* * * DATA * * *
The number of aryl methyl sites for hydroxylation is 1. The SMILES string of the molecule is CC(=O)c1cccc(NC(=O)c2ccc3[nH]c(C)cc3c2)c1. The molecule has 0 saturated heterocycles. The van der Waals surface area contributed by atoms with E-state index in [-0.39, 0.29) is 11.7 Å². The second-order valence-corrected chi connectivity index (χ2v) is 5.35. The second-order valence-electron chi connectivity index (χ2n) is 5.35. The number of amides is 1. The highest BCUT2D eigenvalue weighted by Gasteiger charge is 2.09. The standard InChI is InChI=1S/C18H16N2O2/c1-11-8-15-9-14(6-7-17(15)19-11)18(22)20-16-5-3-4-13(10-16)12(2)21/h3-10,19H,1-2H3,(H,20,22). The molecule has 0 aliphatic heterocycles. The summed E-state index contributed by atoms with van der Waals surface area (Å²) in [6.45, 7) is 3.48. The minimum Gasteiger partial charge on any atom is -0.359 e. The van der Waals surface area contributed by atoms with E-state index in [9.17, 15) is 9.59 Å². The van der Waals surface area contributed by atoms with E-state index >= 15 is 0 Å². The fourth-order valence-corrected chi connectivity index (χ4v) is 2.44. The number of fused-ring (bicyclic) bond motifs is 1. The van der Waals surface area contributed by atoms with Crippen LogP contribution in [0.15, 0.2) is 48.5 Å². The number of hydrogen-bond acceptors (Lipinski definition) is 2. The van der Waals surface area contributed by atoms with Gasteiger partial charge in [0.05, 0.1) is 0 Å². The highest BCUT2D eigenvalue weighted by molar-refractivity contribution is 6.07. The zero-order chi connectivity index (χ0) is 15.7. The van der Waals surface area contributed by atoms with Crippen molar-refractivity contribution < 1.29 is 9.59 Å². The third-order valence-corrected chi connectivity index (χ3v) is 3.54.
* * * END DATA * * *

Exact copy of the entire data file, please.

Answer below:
The number of aryl methyl sites for hydroxylation is 1. The SMILES string of the molecule is CC(=O)c1cccc(NC(=O)c2ccc3[nH]c(C)cc3c2)c1. The molecule has 0 saturated heterocycles. The van der Waals surface area contributed by atoms with E-state index in [-0.39, 0.29) is 11.7 Å². The second-order valence-corrected chi connectivity index (χ2v) is 5.35. The second-order valence-electron chi connectivity index (χ2n) is 5.35. The number of amides is 1. The highest BCUT2D eigenvalue weighted by Gasteiger charge is 2.09. The standard InChI is InChI=1S/C18H16N2O2/c1-11-8-15-9-14(6-7-17(15)19-11)18(22)20-16-5-3-4-13(10-16)12(2)21/h3-10,19H,1-2H3,(H,20,22). The molecule has 0 aliphatic heterocycles. The summed E-state index contributed by atoms with van der Waals surface area (Å²) in [6.45, 7) is 3.48. The minimum Gasteiger partial charge on any atom is -0.359 e. The van der Waals surface area contributed by atoms with E-state index in [9.17, 15) is 9.59 Å². The van der Waals surface area contributed by atoms with E-state index >= 15 is 0 Å². The fourth-order valence-corrected chi connectivity index (χ4v) is 2.44. The number of fused-ring (bicyclic) bond motifs is 1. The van der Waals surface area contributed by atoms with Crippen LogP contribution in [0.15, 0.2) is 48.5 Å². The number of hydrogen-bond acceptors (Lipinski definition) is 2. The van der Waals surface area contributed by atoms with Gasteiger partial charge in [0.05, 0.1) is 0 Å². The highest BCUT2D eigenvalue weighted by molar-refractivity contribution is 6.07. The zero-order chi connectivity index (χ0) is 15.7. The van der Waals surface area contributed by atoms with Crippen molar-refractivity contribution < 1.29 is 9.59 Å². The third-order valence-corrected chi connectivity index (χ3v) is 3.54.